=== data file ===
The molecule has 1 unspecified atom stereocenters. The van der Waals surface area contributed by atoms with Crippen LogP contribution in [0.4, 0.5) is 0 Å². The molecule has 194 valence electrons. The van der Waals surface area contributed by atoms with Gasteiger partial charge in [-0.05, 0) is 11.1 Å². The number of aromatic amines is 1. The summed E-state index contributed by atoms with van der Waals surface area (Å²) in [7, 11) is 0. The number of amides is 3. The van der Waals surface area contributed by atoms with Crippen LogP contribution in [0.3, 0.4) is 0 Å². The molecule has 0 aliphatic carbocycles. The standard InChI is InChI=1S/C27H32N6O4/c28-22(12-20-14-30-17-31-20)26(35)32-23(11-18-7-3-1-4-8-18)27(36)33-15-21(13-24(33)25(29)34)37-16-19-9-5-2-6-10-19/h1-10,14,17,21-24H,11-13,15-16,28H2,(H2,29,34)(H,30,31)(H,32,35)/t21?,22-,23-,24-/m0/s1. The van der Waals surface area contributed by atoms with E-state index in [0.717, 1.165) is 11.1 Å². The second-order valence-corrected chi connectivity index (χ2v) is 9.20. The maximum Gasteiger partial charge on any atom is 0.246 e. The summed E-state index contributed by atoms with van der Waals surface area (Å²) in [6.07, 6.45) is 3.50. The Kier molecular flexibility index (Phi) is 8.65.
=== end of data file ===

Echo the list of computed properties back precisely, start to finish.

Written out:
The molecule has 1 unspecified atom stereocenters. The van der Waals surface area contributed by atoms with Crippen LogP contribution in [0.4, 0.5) is 0 Å². The molecule has 194 valence electrons. The van der Waals surface area contributed by atoms with Gasteiger partial charge in [-0.05, 0) is 11.1 Å². The number of aromatic amines is 1. The summed E-state index contributed by atoms with van der Waals surface area (Å²) in [7, 11) is 0. The number of amides is 3. The van der Waals surface area contributed by atoms with Crippen LogP contribution in [0.3, 0.4) is 0 Å². The molecule has 0 aliphatic carbocycles. The standard InChI is InChI=1S/C27H32N6O4/c28-22(12-20-14-30-17-31-20)26(35)32-23(11-18-7-3-1-4-8-18)27(36)33-15-21(13-24(33)25(29)34)37-16-19-9-5-2-6-10-19/h1-10,14,17,21-24H,11-13,15-16,28H2,(H2,29,34)(H,30,31)(H,32,35)/t21?,22-,23-,24-/m0/s1. The van der Waals surface area contributed by atoms with E-state index in [0.717, 1.165) is 11.1 Å². The second-order valence-corrected chi connectivity index (χ2v) is 9.20. The maximum Gasteiger partial charge on any atom is 0.246 e. The summed E-state index contributed by atoms with van der Waals surface area (Å²) in [6.07, 6.45) is 3.50. The Kier molecular flexibility index (Phi) is 8.65.